Not doing myself any favors

I came home, and watched the rest of the presentations today.

I wasn’t feeling well. No, I don’t think I’ve got Coronavirus.

But the last firetalk was on this stupid stuff Mozilla’s (and others) have is doing with DNS-over-SSL.

The speaker brought up Cloud Flare as the DNS-over-SSL provider.

So I had to go look at the interview again.

Fuck the Neo-Nazis. But fuck guys like that, too.

Remember (or more Shmoo)

Cats hate people, and would kill them if they were big enough to do so.

Listening to this one, which ended up being more about ยง230 of the Communications Decency Act of 1996.

I’m not sure what to say about it. I get sidetracked by thinking about my idea that every law should expire after a fixed amount of time, and every regulation based on that law should similarly expire in a fixed period of time.

Then we wouldn’t have to worry about a law that’s nearly a quarter-century old in the case of the CDA.

Or care at all about any of the bad things that passed during the Wilson Administration. (See: The Jones Act, which is very bad for Hawaii and Puerto Rico).

Congress wants lots of content on the Intertubes. Well, the right content. You know, not bad stuff like prostitution ads, or kiddie pr0n.

Or Alex Jones; won’t someone think of the frogs??!?

Is there an answer? I’m skeptical, and it’s a lot easier for these 535 people to not work at all than to do anything that might not be permanent and effective.

Does there need to be protection for platforms? Yes. Are there some real problems with platforms? Yes. Have there been some instances where platforms are really overreacting due to both political and corporate pressure?


The next one was this. As someone who’s not a professional code-slinger, I was having a bit of trouble following completely, and staying interested.

The commentary accompanying the livestream was fascinating.

I participated.

It is really incredible what people are doing with client-side code.

*slips on a-hole Sekurity Mastar pants*

You can fix a lot of that stuff with centralized management.

DoD, something which I am all too familiar, has managed to render nearly COTS browser basically unusable.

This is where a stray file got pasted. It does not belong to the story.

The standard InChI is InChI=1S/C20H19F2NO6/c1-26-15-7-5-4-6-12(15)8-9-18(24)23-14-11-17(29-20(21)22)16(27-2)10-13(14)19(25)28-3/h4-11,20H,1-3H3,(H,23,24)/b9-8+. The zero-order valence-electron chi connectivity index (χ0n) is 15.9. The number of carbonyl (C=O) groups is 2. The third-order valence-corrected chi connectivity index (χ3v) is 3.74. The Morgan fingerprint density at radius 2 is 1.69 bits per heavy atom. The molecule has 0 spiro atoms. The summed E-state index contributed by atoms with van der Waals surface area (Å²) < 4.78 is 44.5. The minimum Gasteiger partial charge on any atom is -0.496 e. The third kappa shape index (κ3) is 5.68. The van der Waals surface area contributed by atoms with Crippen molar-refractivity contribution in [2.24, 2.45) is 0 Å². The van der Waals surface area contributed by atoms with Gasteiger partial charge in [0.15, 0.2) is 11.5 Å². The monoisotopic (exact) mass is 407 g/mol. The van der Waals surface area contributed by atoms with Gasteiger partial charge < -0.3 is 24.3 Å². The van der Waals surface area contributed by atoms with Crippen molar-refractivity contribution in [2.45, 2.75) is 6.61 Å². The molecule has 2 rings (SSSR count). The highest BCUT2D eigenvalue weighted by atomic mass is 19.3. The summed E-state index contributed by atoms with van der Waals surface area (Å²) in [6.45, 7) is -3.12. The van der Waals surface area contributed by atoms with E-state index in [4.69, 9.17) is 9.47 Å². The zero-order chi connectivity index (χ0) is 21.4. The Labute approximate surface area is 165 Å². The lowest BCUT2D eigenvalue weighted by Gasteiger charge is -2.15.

I’m actually okay with this.

And the next one. Very good talk, but I’m not sure I understand enough about where the “spam” calls are coming from to know whether this would actually be an effective solution.

It would seem to me that having a client/gateway setup would be nearly as effective. You could authenticate the device using something like a hardware token, then do the traffic over L2TP.

I understand there’s overhead there.

I also know that pure SIP voice traffic consumes very little bandwidth. Hell, I was doing GSM calls over a 9600bps INMARSAT connection nearly fifteen years ago.

Yes, the quality sucked.

But that was true of lots of things in 2006.

What this protocol does is encrypt the data channel, so very much like what would happen over L2TP.

Six of one, half-dozen of the other, I suppose.

Not going to write about the Firetalks. Just listen.

And the last one about robots storing data. Pepper and Mao isn’t a dish at your favorite Chinese joint.

Questions about privacy policy application; the robots are owned by someone else, and the data is sent offsite.

And you wonder why I don’t have an Alexa. Or why Siri is disabled on my Apple devices.

Her main point is she has concerns.

Maybe I’ll be feeling well enough to sit through things in person tomorrow.

I’m done for now. Hopefully I’ll be feeling well enough to venture in to the District for tomorrow’s talks.

Shmoo II; wildlife boogaloo